Downtown Durham is already getting one nostalgia-soaked bar arcade — featuring pinball and classic 1980s arcade games — but now an arcade focused on the future of gaming is set to join the scene.
Augmentality Labs, which calls itself North Carolina’s first virtual-reality arcade, is set to open on 207 N. Church St. on July 22. The arcade is building six 100-square-foot gaming stations, where arcade-goers can use the HTC Vive — a virtual-reality set that retails at nearly $800.
“I think it really is the future of gaming,” owner Alicia Hetrick said about investing in the technology.
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Four of the gaming stations will be available to book online and the other two will be available for walk-in customers. The stations can be set up for multiplayer or single player. The arcade will also feature old-school games such as Sega Genesis and Nintendo 64, as well as food. “It’s meant to be a hang-out space,” Hetrick said.
The arcade is co-founded by Hetrick and her wife Alex Markello, two veterans who recently moved to Durham after leaving the military. After being stationed in Fort Bragg, the two fell in love with the state of North Carolina, especially Durham, which they often visited.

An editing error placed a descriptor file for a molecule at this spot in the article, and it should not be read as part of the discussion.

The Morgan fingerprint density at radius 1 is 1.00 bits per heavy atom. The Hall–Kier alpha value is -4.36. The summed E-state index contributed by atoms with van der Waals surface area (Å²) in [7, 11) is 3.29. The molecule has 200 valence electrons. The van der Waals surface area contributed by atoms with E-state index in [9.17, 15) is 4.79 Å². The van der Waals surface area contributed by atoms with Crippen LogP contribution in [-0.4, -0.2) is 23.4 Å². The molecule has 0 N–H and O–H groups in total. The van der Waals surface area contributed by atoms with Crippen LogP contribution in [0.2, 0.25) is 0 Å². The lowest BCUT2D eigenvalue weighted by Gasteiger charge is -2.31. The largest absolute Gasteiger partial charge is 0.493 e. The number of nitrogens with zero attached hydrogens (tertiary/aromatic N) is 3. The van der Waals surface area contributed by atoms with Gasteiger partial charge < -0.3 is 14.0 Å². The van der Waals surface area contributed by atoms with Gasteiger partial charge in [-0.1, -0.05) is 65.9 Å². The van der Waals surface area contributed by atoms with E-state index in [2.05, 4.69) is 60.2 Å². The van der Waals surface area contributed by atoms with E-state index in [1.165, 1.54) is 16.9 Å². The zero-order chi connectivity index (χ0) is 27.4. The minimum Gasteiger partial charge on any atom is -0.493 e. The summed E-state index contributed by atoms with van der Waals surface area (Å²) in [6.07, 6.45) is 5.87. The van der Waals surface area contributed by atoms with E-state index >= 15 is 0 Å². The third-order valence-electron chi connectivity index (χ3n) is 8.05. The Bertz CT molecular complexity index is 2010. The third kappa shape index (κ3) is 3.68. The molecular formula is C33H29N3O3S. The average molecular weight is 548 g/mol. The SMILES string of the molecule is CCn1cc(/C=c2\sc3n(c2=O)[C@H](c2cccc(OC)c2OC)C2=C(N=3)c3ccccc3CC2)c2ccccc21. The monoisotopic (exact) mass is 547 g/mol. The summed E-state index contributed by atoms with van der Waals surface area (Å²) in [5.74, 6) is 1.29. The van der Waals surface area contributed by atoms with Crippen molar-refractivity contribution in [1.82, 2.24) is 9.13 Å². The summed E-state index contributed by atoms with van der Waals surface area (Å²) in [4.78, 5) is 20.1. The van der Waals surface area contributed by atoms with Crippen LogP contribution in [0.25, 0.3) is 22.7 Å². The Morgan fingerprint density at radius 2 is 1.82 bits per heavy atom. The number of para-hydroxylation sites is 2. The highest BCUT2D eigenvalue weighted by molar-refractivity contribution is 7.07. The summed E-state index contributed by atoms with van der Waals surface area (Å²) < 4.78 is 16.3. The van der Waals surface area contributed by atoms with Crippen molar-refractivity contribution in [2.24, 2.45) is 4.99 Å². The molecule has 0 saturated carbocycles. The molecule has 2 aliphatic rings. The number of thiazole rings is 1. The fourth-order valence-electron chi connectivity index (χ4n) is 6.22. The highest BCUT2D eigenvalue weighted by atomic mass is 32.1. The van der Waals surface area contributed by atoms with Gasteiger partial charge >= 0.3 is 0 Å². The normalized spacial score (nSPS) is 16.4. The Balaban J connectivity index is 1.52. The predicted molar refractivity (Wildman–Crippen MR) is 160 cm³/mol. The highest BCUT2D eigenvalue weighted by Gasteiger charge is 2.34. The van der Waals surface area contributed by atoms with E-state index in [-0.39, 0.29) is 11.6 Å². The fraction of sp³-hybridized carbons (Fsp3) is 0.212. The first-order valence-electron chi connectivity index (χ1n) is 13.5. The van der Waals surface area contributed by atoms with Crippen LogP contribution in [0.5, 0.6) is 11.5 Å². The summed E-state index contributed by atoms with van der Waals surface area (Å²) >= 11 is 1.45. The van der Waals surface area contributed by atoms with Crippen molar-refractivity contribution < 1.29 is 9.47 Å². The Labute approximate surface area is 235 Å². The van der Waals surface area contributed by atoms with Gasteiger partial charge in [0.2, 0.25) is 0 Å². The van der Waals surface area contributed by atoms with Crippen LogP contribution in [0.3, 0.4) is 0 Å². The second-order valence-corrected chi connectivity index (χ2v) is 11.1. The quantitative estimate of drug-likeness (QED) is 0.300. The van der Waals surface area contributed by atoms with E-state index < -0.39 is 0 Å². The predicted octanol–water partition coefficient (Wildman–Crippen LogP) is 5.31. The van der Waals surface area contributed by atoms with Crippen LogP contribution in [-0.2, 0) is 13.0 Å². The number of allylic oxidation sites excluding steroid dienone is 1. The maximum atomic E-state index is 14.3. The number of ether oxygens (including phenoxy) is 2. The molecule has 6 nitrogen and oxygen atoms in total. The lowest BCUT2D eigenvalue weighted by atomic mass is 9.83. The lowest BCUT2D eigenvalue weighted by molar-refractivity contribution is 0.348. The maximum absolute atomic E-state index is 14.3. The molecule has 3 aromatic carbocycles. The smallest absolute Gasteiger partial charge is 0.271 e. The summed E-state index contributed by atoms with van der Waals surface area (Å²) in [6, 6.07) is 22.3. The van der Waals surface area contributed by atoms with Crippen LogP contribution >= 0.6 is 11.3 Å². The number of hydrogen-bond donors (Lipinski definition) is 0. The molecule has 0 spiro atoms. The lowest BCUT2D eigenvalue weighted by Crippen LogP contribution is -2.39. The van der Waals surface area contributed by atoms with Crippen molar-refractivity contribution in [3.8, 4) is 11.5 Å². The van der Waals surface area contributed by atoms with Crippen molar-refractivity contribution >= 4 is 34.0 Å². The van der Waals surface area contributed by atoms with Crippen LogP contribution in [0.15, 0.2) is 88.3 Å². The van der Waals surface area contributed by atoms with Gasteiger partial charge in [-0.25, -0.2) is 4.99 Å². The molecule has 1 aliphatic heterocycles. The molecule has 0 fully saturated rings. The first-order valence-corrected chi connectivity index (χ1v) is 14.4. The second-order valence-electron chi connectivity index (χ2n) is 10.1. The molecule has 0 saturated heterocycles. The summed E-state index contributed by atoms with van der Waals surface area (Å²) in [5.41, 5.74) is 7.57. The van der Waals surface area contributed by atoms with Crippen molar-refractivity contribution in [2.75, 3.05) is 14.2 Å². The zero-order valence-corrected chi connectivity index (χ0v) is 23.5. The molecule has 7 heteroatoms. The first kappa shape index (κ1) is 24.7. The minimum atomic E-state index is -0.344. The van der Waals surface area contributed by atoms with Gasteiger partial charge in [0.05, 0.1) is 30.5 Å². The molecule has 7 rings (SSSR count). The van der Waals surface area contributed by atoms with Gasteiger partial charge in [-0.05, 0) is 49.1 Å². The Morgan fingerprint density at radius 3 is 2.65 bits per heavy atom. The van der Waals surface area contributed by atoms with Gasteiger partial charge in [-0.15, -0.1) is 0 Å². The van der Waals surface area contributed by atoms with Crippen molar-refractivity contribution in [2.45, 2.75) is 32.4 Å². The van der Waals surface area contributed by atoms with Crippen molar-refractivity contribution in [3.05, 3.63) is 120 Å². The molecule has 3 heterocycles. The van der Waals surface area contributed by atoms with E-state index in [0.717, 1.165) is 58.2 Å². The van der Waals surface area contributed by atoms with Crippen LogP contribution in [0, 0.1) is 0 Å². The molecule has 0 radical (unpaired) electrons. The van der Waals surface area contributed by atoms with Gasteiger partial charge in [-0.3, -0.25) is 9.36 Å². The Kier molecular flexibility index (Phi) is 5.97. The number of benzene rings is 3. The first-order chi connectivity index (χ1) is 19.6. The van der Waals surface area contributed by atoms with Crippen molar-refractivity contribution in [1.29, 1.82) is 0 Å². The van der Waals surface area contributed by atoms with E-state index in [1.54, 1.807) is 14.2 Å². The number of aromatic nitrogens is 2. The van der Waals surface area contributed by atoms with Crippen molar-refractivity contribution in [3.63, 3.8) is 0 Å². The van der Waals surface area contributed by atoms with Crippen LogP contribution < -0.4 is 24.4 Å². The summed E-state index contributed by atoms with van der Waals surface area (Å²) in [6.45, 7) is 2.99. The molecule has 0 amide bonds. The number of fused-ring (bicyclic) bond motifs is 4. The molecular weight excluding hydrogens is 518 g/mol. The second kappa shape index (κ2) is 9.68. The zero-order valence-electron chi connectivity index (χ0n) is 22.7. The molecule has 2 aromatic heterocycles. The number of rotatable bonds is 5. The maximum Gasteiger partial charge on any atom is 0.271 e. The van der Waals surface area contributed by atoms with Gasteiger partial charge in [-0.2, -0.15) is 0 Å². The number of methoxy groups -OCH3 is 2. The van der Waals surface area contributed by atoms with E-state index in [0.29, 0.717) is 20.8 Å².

Hetrick also runs NC Escape, an escape room and private event space located on Orange Street downtown.
Virtual reality gaming, which lets users strap on a headset that places them in a 360-degree video environment, has been the future of gaming for a while. But the technology has suffered from the same setbacks that a lot of new gaming platforms have, which is a steep price and a lack of popular games made specifically for the platform.
But, Hetrick believes the technology has progressed far enough that she can take a risk on opening a business dedicated to virtual reality gaming. She became a true believer after demoing the HTC Vive at a Microsoft store several months ago. The system makes first-player games especially entertaining, she said.
“There are a handful of these virtual-reality arcades around the country, but we’re excited to be getting in at the ground level right here in Durham,” Hetrick said. “We’re providing something that no other spot in North Carolina has right now.”
Augmentality Labs plans to be open on weeknights and weekends. Walk-in sessions will cost $1 per minute for a minimum of 10 minutes, and 30-minute sessions (which can be pre-booked online) will cost $20 per session.
Private sessions for birthday parties or social events start at $180 for four stations per hour.